Inside: Considerations before engaging in fee-splitting agreements

Oftentimes, you are stepping into a liability landmine field without a proper safety sweep

A golden rule of business is to develop strong positive relationships. Arguably, one of the best types of business relationships is a mutually beneficial one. In the best of circumstances, all parties receive the benefit of a profit — akin to a symbiotic business relationship.

An example of such an arrangement is when two businesses refer each other their clients and share a portion of the fees generated from services rendered from the referral back to the referrer. For illustration, if an accounting firm refers a client to a law firm focusing in the practice of tax, and the law firm in turn shares a percentage of their fees generated from this referred client’s work with the accounting firm. This type of arrangement is generally called fee-splitting and potentially can be very profitable for the parties engaged in the practice. However, businesses should be wary of such a relationship because fee-splitting is not an unequivocally acceptable practice — in fact, the illustration just provided is actually prohibited!

There are professions and businesses where this type of practice is prohibited or could potentially be considered a breach of fiduciary duty or breach of contract with their clients or consumers. Consequently, it is extremely important to analyze whether a fee-splitting arrangement is an acceptable practice whenever presented with such an opportunity; if not, you are stepping into a liability landmine field without a proper safety sweep.

First, with only an extremely narrow exception, lawyers are prohibited from fee-splitting with non-attorneys. Model Rule 5.4(a), which is nearly adopted by all 50 states, has prohibited “non-attorneys from entering into agreements where a non-lawyer has a financial interest in a law firm.” Consequently, it would be prudent to avoid entering such an agreement with a law firm unless you have received advice from an impartial attorney to the contrary. There are several reasons for the promulgation of this rule by the American Bar Association. It is generally acknowledged that attorneys are a unique class of professionals in the United States. They have self-imposed duties that protect their clients’ best interest.

One such duty is personal accountability for neutral-decision making on behalf of the interest of their clients. It is well-reasoned that if an attorney has a non-attorney as a business partner, the attorney may be undermining his ability to exercise their independent judgment to render candid advice to the client, essentially creating a conflict of interest for themselves by acquiring a business partner that is not obligated to the same standard of ethics. However, attorneys are not the only professionals who are prohibited from splitting-fees. Doctors are often prohibited from splitting their fees by state law and/or their medical board ethical rules. But more importantly, at the federal level this practice may even be considered a violation of law — specifically the Anti-Kickback Statute and the Stark law, which heavily regulate physician referrals.

Next, there are many other types of businesses where the business owes a fiduciary duty to its clients. For example: real estate brokers, financial advisors, sports agents, and trust administrators all owe their clients a fiduciary duty. A fiduciary duty may potentially be breached if they enter into a fee-splitting agreement without their clients’ knowledge. Therefore, it is important to analyze whether you in fact owe your clients’ a duty or if the other business does before entering into a fee-splitting arrangement. If a party owes a duty, it is imperative that you disclose to your clients the “fee-splitting” agreement and obtain their consent before engaging in the practice. If you do not disclose, it is likely that the party with a fiduciary duty will be in breach.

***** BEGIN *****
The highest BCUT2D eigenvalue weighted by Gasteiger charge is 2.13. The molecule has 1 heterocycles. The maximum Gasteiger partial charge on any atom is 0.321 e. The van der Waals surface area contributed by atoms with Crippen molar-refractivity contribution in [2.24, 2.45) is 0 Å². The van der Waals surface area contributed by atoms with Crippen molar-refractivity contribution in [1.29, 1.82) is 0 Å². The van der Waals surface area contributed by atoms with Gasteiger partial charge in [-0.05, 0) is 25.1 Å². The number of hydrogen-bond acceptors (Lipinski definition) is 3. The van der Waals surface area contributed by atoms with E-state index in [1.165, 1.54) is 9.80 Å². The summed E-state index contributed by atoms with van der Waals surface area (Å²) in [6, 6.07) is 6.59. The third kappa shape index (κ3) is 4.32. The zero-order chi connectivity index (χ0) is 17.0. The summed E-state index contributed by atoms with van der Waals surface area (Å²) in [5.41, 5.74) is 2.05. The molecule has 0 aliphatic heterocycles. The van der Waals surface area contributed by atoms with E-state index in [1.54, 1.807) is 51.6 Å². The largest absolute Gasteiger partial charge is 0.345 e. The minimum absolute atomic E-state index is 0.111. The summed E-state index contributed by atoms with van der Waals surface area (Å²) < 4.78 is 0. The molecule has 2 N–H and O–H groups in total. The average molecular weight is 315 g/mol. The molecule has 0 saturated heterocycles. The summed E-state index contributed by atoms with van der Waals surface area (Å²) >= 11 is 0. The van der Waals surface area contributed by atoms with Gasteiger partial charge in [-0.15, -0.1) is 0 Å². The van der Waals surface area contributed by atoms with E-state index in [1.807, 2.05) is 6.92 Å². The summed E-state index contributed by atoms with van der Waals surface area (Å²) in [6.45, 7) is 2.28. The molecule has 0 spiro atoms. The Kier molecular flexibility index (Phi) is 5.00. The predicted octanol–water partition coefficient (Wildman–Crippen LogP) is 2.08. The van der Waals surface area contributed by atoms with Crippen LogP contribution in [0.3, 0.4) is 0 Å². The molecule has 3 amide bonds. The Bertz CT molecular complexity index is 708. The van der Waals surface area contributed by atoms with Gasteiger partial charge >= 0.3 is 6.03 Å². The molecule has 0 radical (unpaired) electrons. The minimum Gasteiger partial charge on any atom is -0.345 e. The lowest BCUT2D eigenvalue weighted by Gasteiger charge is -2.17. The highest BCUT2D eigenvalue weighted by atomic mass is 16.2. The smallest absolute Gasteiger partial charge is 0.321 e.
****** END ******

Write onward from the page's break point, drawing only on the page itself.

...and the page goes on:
Furthermore, on a practical note, after you carefully analyze whether entering into this type of arrangement is acceptable, and decide to do so, it is prudent to formally memorialize the fee-splitting arrangement in writing to form a written contract. The importance of this point cannot be stressed enough. There have been countless disputes that have arisen as a result of an oral fee-splitting agreement not being honored by one of the entering parties.

Now, you may be asking yourself what this has to do with your business. You may be thinking, I’m not a medical professional or an attorney, nor do I owe anyone a fiduciary duty.  My business is not prohibited from entering into these relationships. It is the other company or individual who is going to be held accountable if our arrangement is discovered.

This is usually true. However, you, as another party to this practice, may be dragged into the mess that will inevitably unfold once the fee-splitting arrangement is discovered. Is it really worth being dragged into litigation on a potential counterclaim or as a co-defendant for a small piece of business? Moreover, is it worth potentially tarnishing your business’s reputation to be linked with this type of practice? I certainly hope these (nearly) rhetorical questions you just answered to yourself were a resounding no. Consult an attorney before entering into this type of arrangement. And, at the very least, provide your clients a disclosure of this arrangement and obtain their written consent.

Contributing Author

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Jefferey Ogden Katz

Jefferey Ogden Katz is a partner at The Patterson Law Firm, LLC. He is a leading litigation attorney and has handled numerous professional liability cases...

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